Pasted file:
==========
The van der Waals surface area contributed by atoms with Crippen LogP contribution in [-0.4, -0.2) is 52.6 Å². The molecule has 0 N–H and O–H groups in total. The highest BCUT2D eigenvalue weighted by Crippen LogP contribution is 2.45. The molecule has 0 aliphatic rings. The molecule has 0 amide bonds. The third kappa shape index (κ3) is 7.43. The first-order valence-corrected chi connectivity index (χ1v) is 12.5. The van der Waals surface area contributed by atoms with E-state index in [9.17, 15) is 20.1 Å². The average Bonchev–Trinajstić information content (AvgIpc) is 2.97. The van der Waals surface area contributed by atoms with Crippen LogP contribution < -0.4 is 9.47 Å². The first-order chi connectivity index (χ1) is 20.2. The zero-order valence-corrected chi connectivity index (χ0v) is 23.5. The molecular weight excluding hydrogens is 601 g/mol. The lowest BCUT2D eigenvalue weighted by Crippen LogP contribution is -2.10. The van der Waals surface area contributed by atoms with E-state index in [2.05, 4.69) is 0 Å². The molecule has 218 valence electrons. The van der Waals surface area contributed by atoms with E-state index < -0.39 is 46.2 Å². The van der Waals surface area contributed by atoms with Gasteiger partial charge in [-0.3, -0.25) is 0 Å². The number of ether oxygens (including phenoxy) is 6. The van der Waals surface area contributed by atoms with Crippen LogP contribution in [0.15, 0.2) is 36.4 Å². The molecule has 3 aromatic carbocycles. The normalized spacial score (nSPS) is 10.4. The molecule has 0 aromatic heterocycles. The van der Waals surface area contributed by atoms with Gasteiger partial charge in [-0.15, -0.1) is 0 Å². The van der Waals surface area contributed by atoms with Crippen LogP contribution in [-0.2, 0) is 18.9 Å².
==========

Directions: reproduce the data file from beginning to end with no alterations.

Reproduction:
The van der Waals surface area contributed by atoms with Crippen LogP contribution in [-0.4, -0.2) is 52.6 Å². The molecule has 0 N–H and O–H groups in total. The highest BCUT2D eigenvalue weighted by Crippen LogP contribution is 2.45. The molecule has 0 aliphatic rings. The molecule has 0 amide bonds. The third kappa shape index (κ3) is 7.43. The first-order valence-corrected chi connectivity index (χ1v) is 12.5. The van der Waals surface area contributed by atoms with E-state index in [9.17, 15) is 20.1 Å². The average Bonchev–Trinajstić information content (AvgIpc) is 2.97. The van der Waals surface area contributed by atoms with Crippen LogP contribution < -0.4 is 9.47 Å². The first-order chi connectivity index (χ1) is 20.2. The zero-order valence-corrected chi connectivity index (χ0v) is 23.5. The molecular weight excluding hydrogens is 601 g/mol. The lowest BCUT2D eigenvalue weighted by Crippen LogP contribution is -2.10. The van der Waals surface area contributed by atoms with E-state index in [2.05, 4.69) is 0 Å². The molecule has 218 valence electrons. The van der Waals surface area contributed by atoms with E-state index < -0.39 is 46.2 Å². The van der Waals surface area contributed by atoms with Gasteiger partial charge in [-0.3, -0.25) is 0 Å². The number of ether oxygens (including phenoxy) is 6. The van der Waals surface area contributed by atoms with Crippen LogP contribution in [0.15, 0.2) is 36.4 Å². The molecule has 3 aromatic carbocycles. The normalized spacial score (nSPS) is 10.4. The molecule has 0 aromatic heterocycles. The van der Waals surface area contributed by atoms with Gasteiger partial charge in [-0.15, -0.1) is 0 Å². The van der Waals surface area contributed by atoms with Crippen LogP contribution in [-0.2, 0) is 18.9 Å².